Two D.C. broth­ers,

Roy’ale Hill, 12, was shot in Fe­bru­ary. His 13-year-old brother was shot weeks later.

The Washington Post - - FRONT PAGE - BY PETER HER­MANN

ages 12 and 13, face their new re­al­ity af­ter both were in­jured in sep­a­rate shoot­ings this year.

Roy’nal is in his wheel­chair, stuck out­side the front door of his new home in North­east Wash­ing­ton. His brother hur­ries over. Roy’ale presses down on the han­dles, tilt­ing the chair back to lift the front wheels, then pushes it onto a raised con­crete pad. He re­peats the steps to get the chair over the next hur­dle, the doorstop.

Roy’nal spreads his arms to brace him­self against the door frame as Roy’ale gives one fi­nal push on this sum­mer evening. His brother slides into the din­ing area. The mid­dle-school­ers are home for the night. Roy’ale Hill, 12, and Roy’nal Hill, 13, fol­lowed this rou­tine for weeks, un­til hous­ing of­fi­cials made it eas­ier by in­stalling a ramp at the en­trance to their Clay Ter­race town­house. The city placed the fam­ily here af­ter one boy, and weeks later the other, was shot in their old neigh­bor­hood.

The boys were close be­fore bul­lets stole their sum­mer. They and a third brother, Roy, 14, bond un­der a rap mu­sic brand with an acro­nym they’ve turned into cus­tom neck­laces of three gold let­ters: “BNL.”

It stands for “Brodie Never Left.”

Brodie is their word for brother.

The shoot­ings came 79 days apart in a court­yard where they tossed foot­balls, rode bikes and hung out with friends. Po­lice say nei­ther brother was an in­tended tar­get.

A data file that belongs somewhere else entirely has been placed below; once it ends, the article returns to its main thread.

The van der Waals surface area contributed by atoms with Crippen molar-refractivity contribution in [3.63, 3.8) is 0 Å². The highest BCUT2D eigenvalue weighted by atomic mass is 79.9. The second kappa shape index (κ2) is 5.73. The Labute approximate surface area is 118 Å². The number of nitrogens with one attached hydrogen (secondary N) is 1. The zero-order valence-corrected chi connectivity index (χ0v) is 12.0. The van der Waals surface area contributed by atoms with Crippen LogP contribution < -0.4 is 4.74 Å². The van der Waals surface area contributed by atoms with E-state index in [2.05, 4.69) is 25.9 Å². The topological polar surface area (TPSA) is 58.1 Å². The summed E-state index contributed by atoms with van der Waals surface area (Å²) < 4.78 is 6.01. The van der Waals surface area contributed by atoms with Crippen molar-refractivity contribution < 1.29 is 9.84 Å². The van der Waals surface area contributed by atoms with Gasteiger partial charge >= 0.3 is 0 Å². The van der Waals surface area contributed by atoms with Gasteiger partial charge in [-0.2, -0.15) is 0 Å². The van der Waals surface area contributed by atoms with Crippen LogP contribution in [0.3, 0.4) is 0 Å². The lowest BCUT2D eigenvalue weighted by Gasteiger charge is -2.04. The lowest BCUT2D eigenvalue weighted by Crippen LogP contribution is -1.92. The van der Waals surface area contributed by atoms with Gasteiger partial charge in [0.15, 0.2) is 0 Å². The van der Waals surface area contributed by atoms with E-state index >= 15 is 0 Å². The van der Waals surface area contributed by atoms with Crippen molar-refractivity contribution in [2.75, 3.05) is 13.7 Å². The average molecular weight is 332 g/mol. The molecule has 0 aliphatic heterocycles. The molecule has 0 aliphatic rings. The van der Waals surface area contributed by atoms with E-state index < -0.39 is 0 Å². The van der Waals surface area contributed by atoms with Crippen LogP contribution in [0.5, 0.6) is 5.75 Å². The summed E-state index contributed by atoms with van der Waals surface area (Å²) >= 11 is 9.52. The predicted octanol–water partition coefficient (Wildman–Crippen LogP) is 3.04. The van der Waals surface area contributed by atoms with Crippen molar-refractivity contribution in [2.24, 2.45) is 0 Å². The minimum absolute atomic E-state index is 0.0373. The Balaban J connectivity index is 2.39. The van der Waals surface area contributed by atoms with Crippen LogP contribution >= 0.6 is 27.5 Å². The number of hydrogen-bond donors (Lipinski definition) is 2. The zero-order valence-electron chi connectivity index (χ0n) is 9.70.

Roy’ale was hit first, struck by one of at least 51 bul­lets fired on Valen­tine’s Day evening. He was un­der a shade tree head­ing home af­ter buy­ing a $1 pack of gum.

Roy’nal was shot May 4, while with bud­dies eat­ing pizza steps from his front door. The bul­let — one of at least a dozen fired — lodged in his lower spine, leav­ing the foot­ball full­back par­a­lyzed from the waist down.

They were two bul­lets out of thou­sands fired in the District this year, some claim­ing lives of chil­dren and adults, and send­ing many oth­ers into long re­cov­er­ies from life-chang­ing in­juries.

Their sto­ries are of­ten eclipsed by the ones who didn’t make it, tal­lied in the District’s

“Some­times I just don’t get it. I want to walk again.”

Roy’nal Hill, 13, who was par­a­lyzed from the waist down af­ter a shoot­ing

ris­ing homi­cide count that has frus­trated lead­ers and res­i­dents. A Wash­ing­ton Post poll found that nearly half of res­i­dents liv­ing in the city’s most im­pov­er­ished neigh­bor­hoods said they or some­one they knew had been threat­ened with a gun or shot in the past five years.

Ten youths have been fa­tally shot this year in the District, one of them younger than the Hill broth­ers. He was Karon Brown, 11, slain try­ing to es­cape a dis­pute in­volv­ing adults out­side a fast-food restau­rant in South­east Wash­ing­ton.

The shoot­ings of Roy’ale and Roy’nal shocked even the District’s vet­eran po­lice chief who couldn’t fathom the un­likely prob­a­bil­ity of two broth­ers shot weeks apart in ran­dom vi­o­lence.

Nei­ther youth pro­fesses to be in­ter­ested in see­ing the gun­men ar­rested. But the im­pact is all too real, even as the broth­ers shrug it off as just an­other ob­sta­cle to over­come.

Roy’ale is re­luc­tant to ven­ture out­side alone; Roy’nal needs help with ev­ery­day liv­ing, like climb­ing the stairs.

“I can’t give up,” Roy’nal said. “It’s not about me mad at the world.”

‘ That’s my son’

The straw­berry-fla­vored gum Roy’ale bought at Z-mart was still in his pants pocket when he thought he heard fire­crack­ers in his Ke­nil­worth Park­side- Gar­dens neigh­bor­hood.

“I stopped and turned around,” he said. A man with a gun ran by him. Then he saw an­other man start­ing to shoot. He thinks he was hit by ac­ci­dent or mis­taken for the other gun­man.